Where in the world is Dan Snyder today in his quest for researching building a new state of the art stadium and “finding inspiration from everywhere?”
Fiji? Greenland? Hagerstown?
TMZ “caught” Snyder — who looked like he had just come from Planet Fitness — and his entourage touring SoFi Stadium in Los Angeles recently on their scavenger hunt looking for “the best of the best” from stadiums not just in America, but around the world.
“We’re touring stadiums” Snyder told TMZ last week. “There’s about 12 of us and we’re just looking to build a new venue back home in D.C., Virginia, Maryland. So, we’re everywhere.”
His new Washington Football Team partners were probably pleased to see that.
New partners? The NFL.
Yes, that’s right. When the NFL recently approved Snyder’s ability to take on an additional $450 million in debt to buy out his minority partners to settle their feud with Snyder, about $200 million of that came from the NFL itself in a loan, sources said.
That, in essence, makes the NFL partners in the ownership of the franchise — and presumably gives them more control over the owner who has been an embarrassment to their business since he purchased the team in 1999.
And with that loan, the league has turned up the pressure for Snyder to get a new stadium deal — the most important currency owners deal with, the work that helps drive up the value of every franchise.
If Snyder doesn’t deliver by 2028 — the deadline, according to the New York Times, to repay the debt — the NFL may finally have had enough of Snyder and banish him from the club.
No stadium? No ticket.
This — not a report from NFL lawyer Beth Wilkinson about sexual harassment allegations within the Washington Football organization under Snyder’s regime — is what could force the owner out.
That is disappointing to human beings who are hoping that a track record of sanctioned abhorrent behavior will be enough to push the other NFL owners to cut Snyder loose. Speculation is that there aren;t going to be enough disgusting revelations in the Wilkinson report to make the NFL try to kick Snyder out of the club.
Then again, no one can predict the pressure the league will be under when the report is finally released and the outrage begins. And there will be pressure if the result is anything short of Snyder’s departure.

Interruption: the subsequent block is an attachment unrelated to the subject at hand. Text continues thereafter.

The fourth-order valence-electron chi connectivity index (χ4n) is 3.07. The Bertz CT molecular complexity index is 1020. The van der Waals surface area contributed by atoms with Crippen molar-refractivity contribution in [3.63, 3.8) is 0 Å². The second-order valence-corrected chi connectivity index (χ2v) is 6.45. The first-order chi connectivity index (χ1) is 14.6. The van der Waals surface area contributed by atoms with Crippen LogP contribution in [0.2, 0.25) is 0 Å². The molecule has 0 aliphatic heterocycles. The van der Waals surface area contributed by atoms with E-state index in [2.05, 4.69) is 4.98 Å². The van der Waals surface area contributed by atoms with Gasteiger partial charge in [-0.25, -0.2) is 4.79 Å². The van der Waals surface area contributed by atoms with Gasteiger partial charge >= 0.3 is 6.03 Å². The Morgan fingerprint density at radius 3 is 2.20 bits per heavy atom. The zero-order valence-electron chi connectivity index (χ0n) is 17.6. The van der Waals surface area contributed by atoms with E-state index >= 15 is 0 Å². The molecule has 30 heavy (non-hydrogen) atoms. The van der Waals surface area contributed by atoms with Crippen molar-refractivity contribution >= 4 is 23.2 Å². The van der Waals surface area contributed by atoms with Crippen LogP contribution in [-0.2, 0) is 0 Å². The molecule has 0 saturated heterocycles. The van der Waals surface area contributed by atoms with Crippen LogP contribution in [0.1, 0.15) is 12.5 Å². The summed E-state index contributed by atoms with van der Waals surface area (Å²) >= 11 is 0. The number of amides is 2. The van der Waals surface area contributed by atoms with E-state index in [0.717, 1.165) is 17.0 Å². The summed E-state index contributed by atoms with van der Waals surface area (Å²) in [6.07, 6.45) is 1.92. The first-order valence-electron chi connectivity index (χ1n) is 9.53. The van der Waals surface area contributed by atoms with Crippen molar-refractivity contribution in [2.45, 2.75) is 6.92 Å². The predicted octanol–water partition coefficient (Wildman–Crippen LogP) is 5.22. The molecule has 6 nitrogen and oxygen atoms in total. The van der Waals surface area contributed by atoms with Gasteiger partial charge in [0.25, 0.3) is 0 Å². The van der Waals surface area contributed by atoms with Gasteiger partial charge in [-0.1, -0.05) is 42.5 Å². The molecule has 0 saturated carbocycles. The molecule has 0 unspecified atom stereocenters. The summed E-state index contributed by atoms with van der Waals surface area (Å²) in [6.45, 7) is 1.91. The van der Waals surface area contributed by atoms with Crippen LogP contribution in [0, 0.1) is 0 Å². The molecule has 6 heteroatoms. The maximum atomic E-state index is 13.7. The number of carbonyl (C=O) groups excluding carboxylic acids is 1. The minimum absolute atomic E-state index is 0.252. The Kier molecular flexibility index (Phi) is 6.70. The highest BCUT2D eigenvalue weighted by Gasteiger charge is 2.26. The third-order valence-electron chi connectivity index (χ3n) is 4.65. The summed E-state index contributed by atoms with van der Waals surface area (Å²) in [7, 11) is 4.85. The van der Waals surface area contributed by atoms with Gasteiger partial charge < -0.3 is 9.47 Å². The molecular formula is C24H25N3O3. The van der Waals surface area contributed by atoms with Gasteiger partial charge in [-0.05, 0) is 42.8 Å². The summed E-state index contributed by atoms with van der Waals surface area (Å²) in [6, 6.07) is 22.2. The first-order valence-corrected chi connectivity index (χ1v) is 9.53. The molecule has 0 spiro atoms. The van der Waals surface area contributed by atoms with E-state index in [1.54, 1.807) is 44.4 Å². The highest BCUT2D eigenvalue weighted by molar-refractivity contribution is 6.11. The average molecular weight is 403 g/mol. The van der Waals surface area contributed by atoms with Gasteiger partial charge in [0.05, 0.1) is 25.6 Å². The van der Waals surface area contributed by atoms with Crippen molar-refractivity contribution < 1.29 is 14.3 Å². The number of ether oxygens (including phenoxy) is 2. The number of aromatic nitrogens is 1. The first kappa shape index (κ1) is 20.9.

The Washington Post gave you a glimpse of that pressure with their editorial last week admonishing the NFL for the delay in releasing the details of the Wilkinson probe. At the Super Bowl in early February, NFL Commissioner Roger Goodell told reporters that the Wilkinson was “nearing the completion” of her investigation. For those who struggle with math, that was four months ago.
“Ms. Wilkinson’s report will go to the NFL, and it will be up to Mr. Goodell to decide what to release and what action to take, the Washington Post said in a May 28 editorial. “Since the investigation started, Mr. Goodell has commended Mr. Snyder and his wife, Tanya, for making changes to the culture — never mind that its toxicity was a product of Mr. Snyder’s 21-year reign.”
Please note that this was not a sports columnist take. This is an editorial, which means they are speaking for the entire newspaper as an institution — an institution, remember that is owned by Amazon mogul Jeff Bezos, whose name has been linked to potential NFL ownership, the Washington Football Team in particular.
It was the Washington Post report in July 2020 revealing sexual harassment complaints from dozens of former female employees of the Washington Football Team that led to the Wilkinson investigation.
What may be holding up the release of the details of that probe is what will be made public. There is a battle going on behind the scenes over what despicable details people will learn about. Anything less than full transparency will set off a firestorm of criticism that the league and the Washington Football team may be underestimating. The pressure to reveal all will go all the way inside the building and create a major problem for the culture changers, where new team president Jason Wright preached the gospel of transparency when he first came to office.
Meanwhile, Snyder and his stadium entourage should spend some time surveying the parking lot next to FedEx Field.
You can hear Thom Loverro on The Kevin Sheehan Show podcast.